Finally, let’s end Canadians’ irrational love affair with “UN peacekeeping” which many believe can and should be Canada’s role in the world. They worship a myth, not grounded in reality. First, peacekeeping is a dangerous business; 3386 members of UN peacekeeping missions have been killed since 1948, including 121 Canadians, and the trend is worsening. Second, peace operations are no less worthy just because they are not UN-led. Increasingly, the UN has had to mandate other organizations (NATO, EU, African Union) to undertake the really difficult peace operations (Balkans, Afghanistan, East Africa, Congo). And third, Canadian decisions to participate in peacekeeping have been motivated by realpolitik not altruism – to keep otherwise inconsequential regional disputes becoming major wars and leading to nuclear confrontation. Bottom line: the creation of conditions for peace today requires combat-capable forces not observers in blue berets.


What to do? The list of good things to do could fill a volume. We have selected eight practical measures which will make a difference.

  1. Instill a sense of urgency

The defence of Canada and its interests deserves a greater sense of urgency than governments have been giving it. Good ideas have been developed and sensible plans made, only to have them languish and allocations left unspent. At the current pace, previous capabilities won’t be restored until 2025 at the earliest – a long time for a serious country to continue to live with aged fighters and warships and its Prime Minister to be able to offer only token contributions to shaping a favourable international security environment.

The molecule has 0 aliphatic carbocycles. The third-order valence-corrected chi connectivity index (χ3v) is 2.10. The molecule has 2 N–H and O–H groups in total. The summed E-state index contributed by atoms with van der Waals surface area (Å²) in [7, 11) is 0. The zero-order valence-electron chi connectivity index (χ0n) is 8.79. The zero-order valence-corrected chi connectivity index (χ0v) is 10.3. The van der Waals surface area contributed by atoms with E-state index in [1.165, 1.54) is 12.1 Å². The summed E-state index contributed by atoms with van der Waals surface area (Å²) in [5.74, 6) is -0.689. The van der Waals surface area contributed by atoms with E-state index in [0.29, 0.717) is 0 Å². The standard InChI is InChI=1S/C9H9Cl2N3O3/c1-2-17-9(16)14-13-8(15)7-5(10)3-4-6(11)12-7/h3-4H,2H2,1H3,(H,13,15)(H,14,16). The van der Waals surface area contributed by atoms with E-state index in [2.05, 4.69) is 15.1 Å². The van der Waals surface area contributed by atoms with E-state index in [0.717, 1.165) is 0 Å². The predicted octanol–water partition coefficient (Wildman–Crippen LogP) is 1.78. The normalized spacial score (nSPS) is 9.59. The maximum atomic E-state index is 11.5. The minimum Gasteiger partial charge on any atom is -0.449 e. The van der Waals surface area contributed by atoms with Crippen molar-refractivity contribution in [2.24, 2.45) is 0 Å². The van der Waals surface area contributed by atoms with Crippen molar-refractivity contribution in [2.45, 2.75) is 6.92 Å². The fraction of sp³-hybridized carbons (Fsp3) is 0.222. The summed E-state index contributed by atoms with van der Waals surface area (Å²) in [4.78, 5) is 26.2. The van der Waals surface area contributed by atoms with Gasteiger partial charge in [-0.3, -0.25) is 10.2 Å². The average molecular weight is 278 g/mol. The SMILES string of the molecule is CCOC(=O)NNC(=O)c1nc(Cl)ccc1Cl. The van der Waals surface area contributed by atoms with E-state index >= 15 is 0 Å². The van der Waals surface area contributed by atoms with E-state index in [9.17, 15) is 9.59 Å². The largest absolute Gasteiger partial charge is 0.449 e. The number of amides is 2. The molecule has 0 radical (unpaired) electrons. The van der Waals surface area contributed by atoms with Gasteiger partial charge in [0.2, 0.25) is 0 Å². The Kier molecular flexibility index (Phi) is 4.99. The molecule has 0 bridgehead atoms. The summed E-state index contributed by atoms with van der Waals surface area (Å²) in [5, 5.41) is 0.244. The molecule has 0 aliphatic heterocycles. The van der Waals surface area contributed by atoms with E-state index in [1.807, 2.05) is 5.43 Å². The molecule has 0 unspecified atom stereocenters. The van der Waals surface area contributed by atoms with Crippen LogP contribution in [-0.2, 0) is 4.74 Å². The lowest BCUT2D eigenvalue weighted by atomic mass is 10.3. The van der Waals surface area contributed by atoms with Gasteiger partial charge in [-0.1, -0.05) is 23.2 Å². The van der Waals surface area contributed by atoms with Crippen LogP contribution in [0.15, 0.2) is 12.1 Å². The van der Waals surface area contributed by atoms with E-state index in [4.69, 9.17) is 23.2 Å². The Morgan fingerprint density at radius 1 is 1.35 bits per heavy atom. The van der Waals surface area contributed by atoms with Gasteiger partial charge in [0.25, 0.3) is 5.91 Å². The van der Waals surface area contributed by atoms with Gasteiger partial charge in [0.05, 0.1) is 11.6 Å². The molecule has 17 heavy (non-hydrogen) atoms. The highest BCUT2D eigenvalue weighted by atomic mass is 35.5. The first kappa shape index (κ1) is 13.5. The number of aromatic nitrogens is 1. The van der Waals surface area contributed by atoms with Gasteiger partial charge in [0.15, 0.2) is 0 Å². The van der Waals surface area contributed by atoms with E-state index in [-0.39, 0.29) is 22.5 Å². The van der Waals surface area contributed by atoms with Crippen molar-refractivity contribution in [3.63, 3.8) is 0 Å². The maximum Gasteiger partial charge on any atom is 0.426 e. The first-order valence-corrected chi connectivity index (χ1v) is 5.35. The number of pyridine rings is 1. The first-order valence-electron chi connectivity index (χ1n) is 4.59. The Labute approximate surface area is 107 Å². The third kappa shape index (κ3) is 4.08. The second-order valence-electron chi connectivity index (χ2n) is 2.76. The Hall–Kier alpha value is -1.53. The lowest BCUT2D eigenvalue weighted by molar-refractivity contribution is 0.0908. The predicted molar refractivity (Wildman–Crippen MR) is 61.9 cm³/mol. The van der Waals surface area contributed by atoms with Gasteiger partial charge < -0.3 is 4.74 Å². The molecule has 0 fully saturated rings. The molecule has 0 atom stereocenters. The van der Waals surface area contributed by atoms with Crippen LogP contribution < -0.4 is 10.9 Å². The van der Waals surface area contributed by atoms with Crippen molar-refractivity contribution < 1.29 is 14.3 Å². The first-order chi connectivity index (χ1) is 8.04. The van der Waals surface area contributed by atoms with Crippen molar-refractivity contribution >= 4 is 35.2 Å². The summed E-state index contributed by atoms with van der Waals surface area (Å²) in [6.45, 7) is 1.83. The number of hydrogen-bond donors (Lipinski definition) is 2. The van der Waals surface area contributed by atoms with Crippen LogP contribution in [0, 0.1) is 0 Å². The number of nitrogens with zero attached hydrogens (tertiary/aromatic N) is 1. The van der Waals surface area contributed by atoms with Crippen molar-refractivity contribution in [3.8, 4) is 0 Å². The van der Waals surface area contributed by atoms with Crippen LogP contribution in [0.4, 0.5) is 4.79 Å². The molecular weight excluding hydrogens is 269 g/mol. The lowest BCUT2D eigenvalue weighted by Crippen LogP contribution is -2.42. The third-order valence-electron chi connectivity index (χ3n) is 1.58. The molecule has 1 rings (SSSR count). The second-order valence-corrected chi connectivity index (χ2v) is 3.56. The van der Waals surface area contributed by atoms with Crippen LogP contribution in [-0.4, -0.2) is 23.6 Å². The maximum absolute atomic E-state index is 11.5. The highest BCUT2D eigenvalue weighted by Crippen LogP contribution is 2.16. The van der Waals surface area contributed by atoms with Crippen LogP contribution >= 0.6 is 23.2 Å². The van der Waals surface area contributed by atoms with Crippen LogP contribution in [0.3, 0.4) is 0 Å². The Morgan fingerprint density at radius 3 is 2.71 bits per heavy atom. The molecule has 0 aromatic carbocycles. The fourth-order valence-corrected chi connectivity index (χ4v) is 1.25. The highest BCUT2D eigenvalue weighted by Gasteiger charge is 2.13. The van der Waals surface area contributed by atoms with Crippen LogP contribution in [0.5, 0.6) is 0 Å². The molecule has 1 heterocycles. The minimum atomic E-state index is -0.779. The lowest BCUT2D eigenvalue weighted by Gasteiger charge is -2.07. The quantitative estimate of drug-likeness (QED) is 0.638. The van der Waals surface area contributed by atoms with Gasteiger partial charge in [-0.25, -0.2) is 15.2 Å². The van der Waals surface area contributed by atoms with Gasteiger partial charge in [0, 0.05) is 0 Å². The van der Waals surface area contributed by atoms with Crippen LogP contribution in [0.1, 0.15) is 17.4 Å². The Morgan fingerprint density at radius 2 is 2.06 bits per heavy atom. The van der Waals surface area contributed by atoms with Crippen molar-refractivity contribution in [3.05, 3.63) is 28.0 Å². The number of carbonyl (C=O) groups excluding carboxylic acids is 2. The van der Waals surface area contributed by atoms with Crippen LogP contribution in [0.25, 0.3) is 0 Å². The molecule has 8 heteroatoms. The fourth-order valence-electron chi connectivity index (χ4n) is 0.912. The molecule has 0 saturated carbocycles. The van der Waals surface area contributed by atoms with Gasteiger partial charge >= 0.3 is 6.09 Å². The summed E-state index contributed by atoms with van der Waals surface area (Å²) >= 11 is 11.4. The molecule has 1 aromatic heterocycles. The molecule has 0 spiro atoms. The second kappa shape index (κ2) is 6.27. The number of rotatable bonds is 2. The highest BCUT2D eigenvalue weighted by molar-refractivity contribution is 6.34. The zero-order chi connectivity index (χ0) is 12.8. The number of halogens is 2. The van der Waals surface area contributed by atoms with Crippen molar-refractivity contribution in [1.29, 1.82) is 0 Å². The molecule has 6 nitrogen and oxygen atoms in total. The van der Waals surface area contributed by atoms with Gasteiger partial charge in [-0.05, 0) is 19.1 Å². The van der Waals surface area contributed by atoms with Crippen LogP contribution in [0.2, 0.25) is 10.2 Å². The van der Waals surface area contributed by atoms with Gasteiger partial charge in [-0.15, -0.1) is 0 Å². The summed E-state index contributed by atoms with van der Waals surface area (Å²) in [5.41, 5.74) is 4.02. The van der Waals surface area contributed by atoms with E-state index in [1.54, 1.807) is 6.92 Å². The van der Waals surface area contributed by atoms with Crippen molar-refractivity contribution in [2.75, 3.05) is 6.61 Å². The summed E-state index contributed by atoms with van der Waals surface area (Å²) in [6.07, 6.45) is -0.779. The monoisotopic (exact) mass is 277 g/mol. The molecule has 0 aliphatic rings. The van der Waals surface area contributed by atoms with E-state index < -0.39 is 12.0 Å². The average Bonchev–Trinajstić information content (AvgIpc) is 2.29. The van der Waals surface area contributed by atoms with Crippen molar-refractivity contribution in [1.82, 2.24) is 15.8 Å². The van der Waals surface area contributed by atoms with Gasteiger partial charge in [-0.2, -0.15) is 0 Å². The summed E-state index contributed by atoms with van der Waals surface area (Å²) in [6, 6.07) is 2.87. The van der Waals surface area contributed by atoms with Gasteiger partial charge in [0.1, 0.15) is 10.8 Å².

1. Issue a National Security Strategy

Unlike our major allies, we have never articulated an overall national security strategy – a set of policies — to guide the activities of the many departments and agencies of government involved in internal and international security affairs. Such a strategy would put a security plan in place which could be monitored and adjusted as necessary, and it would help end the interminable arguments over priorities, jurisdictions, and budgets.

  1. Invest in information and ideas

Governments should have the best information available to make the best possible decisions on national security issues. This is not something they now can count on. Canada should invest in an Office of National Assessment such as Australia has, tasked with gathering data from both classified and open sources and producing independent assessments directly for the Prime Minister. We should also invest in the intellectual capital on which our aspirations to exercise international leadership depend. There has been such a “dumbing down” of Canadian policy capacity that Canada no longer has much to offer in solving international problems. We need to build up policy capacity in government and reverse the reductions in Canada’s diplomatic and military staff in the places decisions are made.